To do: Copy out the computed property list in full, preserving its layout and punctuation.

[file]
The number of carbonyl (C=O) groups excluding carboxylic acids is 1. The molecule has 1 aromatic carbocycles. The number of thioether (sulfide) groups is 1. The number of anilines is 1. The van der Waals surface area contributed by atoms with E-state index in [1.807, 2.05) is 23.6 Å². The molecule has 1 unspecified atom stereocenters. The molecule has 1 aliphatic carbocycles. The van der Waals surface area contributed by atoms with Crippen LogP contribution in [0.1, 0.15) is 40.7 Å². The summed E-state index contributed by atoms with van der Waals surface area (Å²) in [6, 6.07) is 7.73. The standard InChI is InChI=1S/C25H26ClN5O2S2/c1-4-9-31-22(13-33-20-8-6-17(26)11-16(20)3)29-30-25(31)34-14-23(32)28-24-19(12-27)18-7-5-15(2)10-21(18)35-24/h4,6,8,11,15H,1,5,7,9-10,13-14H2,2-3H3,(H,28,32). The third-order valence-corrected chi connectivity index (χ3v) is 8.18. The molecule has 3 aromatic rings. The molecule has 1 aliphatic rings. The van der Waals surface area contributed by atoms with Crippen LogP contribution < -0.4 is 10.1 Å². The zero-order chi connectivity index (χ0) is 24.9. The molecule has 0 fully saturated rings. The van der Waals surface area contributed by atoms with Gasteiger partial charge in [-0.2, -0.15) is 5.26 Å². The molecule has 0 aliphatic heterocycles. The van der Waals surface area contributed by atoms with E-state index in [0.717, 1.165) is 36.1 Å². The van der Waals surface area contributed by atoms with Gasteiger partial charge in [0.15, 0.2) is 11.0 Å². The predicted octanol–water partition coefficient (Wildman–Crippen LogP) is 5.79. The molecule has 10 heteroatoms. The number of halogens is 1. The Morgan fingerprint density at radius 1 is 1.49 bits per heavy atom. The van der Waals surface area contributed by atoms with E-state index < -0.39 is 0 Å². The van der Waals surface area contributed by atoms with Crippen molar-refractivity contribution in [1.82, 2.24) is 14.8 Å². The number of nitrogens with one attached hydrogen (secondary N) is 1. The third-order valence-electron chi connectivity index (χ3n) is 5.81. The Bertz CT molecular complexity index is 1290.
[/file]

The number of carbonyl (C=O) groups excluding carboxylic acids is 1. The molecule has 1 aromatic carbocycles. The number of thioether (sulfide) groups is 1. The number of anilines is 1. The van der Waals surface area contributed by atoms with E-state index in [1.807, 2.05) is 23.6 Å². The molecule has 1 unspecified atom stereocenters. The molecule has 1 aliphatic carbocycles. The van der Waals surface area contributed by atoms with Crippen LogP contribution in [0.1, 0.15) is 40.7 Å². The summed E-state index contributed by atoms with van der Waals surface area (Å²) in [6, 6.07) is 7.73. The standard InChI is InChI=1S/C25H26ClN5O2S2/c1-4-9-31-22(13-33-20-8-6-17(26)11-16(20)3)29-30-25(31)34-14-23(32)28-24-19(12-27)18-7-5-15(2)10-21(18)35-24/h4,6,8,11,15H,1,5,7,9-10,13-14H2,2-3H3,(H,28,32). The third-order valence-corrected chi connectivity index (χ3v) is 8.18. The molecule has 3 aromatic rings. The molecule has 1 aliphatic rings. The van der Waals surface area contributed by atoms with Crippen LogP contribution < -0.4 is 10.1 Å². The zero-order chi connectivity index (χ0) is 24.9. The molecule has 0 fully saturated rings. The van der Waals surface area contributed by atoms with Gasteiger partial charge in [-0.2, -0.15) is 5.26 Å². The molecule has 0 aliphatic heterocycles. The van der Waals surface area contributed by atoms with E-state index in [0.717, 1.165) is 36.1 Å². The van der Waals surface area contributed by atoms with Gasteiger partial charge in [0.15, 0.2) is 11.0 Å². The predicted octanol–water partition coefficient (Wildman–Crippen LogP) is 5.79. The molecule has 10 heteroatoms. The number of halogens is 1. The Morgan fingerprint density at radius 1 is 1.49 bits per heavy atom. The van der Waals surface area contributed by atoms with E-state index < -0.39 is 0 Å². The van der Waals surface area contributed by atoms with Crippen molar-refractivity contribution in [1.82, 2.24) is 14.8 Å². The number of nitrogens with one attached hydrogen (secondary N) is 1. The third-order valence-electron chi connectivity index (χ3n) is 5.81. The Bertz CT molecular complexity index is 1290.